I started Richard Nixon's 1992 book, Seize the Moment: America's Challenge in a One-Superpower World.  In today's post, I'll just comment on four passages that stood out to me.  Tomorrow, I'll write about Richard Nixon's views regarding post-Soviet Russia.

1.  On page 30, Nixon says the following about the war against Iraq in the 1990's:

"Had we not intervened, an international outlaw would today control more than 50 percent of the world's oil.  While the United States could survive if necessary without Persian Gulf oil, Western Europe and Japan could not.  What happens to the economies of the other industrial democracies directly affects the health of our own economy.  We therefore could not have afforded to allow Iraq to control access to Gulf oil and blackmail the world through its choke hold on our oil lifeline."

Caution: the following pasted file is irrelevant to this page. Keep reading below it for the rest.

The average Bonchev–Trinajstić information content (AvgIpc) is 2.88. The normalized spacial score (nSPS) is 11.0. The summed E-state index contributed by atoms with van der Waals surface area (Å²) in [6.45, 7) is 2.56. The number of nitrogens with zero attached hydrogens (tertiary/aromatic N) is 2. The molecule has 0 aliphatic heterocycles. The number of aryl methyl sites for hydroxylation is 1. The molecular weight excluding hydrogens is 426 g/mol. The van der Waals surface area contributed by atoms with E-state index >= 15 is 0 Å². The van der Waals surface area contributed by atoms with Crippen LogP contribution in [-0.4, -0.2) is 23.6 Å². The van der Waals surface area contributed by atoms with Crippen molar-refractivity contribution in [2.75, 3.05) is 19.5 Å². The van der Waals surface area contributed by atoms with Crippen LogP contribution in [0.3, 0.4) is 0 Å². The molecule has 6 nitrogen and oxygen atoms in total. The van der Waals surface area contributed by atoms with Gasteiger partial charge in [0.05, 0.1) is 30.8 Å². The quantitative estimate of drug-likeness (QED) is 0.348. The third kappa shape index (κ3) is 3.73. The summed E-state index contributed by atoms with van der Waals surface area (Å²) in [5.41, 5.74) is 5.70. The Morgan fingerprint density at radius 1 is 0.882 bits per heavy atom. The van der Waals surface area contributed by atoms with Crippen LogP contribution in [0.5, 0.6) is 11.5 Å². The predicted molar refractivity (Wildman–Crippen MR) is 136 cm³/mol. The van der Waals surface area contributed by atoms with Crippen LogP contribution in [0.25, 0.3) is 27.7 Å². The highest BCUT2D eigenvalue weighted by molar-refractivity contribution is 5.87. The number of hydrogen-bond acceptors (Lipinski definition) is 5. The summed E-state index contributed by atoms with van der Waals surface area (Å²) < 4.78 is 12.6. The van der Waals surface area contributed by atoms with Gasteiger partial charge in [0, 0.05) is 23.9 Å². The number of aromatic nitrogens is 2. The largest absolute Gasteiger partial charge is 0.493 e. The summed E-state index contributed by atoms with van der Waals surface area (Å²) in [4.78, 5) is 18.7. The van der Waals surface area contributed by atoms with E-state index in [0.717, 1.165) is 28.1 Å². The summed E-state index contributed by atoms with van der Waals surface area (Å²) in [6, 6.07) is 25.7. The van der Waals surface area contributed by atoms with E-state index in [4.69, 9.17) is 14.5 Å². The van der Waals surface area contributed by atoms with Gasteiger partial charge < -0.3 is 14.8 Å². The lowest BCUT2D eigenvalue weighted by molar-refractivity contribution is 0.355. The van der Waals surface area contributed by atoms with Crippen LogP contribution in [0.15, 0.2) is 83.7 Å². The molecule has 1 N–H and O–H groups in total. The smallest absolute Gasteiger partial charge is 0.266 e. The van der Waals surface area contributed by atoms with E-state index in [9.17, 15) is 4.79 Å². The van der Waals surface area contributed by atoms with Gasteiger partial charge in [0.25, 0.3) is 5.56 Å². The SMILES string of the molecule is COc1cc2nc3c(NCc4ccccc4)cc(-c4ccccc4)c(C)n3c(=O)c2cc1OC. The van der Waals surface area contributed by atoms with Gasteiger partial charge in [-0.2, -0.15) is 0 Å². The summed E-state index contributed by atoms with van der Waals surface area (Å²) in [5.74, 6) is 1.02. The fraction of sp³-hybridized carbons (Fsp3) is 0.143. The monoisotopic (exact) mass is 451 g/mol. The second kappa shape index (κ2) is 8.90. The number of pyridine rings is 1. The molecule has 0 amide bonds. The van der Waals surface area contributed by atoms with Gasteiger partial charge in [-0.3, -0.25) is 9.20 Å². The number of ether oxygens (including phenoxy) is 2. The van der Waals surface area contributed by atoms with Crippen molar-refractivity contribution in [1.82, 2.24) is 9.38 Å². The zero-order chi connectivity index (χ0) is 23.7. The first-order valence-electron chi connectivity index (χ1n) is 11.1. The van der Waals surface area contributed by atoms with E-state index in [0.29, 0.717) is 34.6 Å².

This reminded me of a conversation that I once had with a professor at my undergraduate institution.  He was telling a group of us that the U.S. did not get a whole lot of oil from the Persian Gulf, but Japan did.  I replied: "I don't remember the government telling us that when we were fighting the Gulf War!"  The professor replied: "Of course it didn't!  Can you imagine how Americans would have reacted had they learned that American troops were being used as mercenaries for the Japanese?"

Nixon essentially acknowledges my professor's point, but, unlike my professor, Nixon believes that what happened in the Persian Gulf was relevant to our national interests, even if we could survive without Persian Gulf oil.

2.  On pages 62-63, Nixon says the following about Soviet support for Saddam Hussein's Iraq: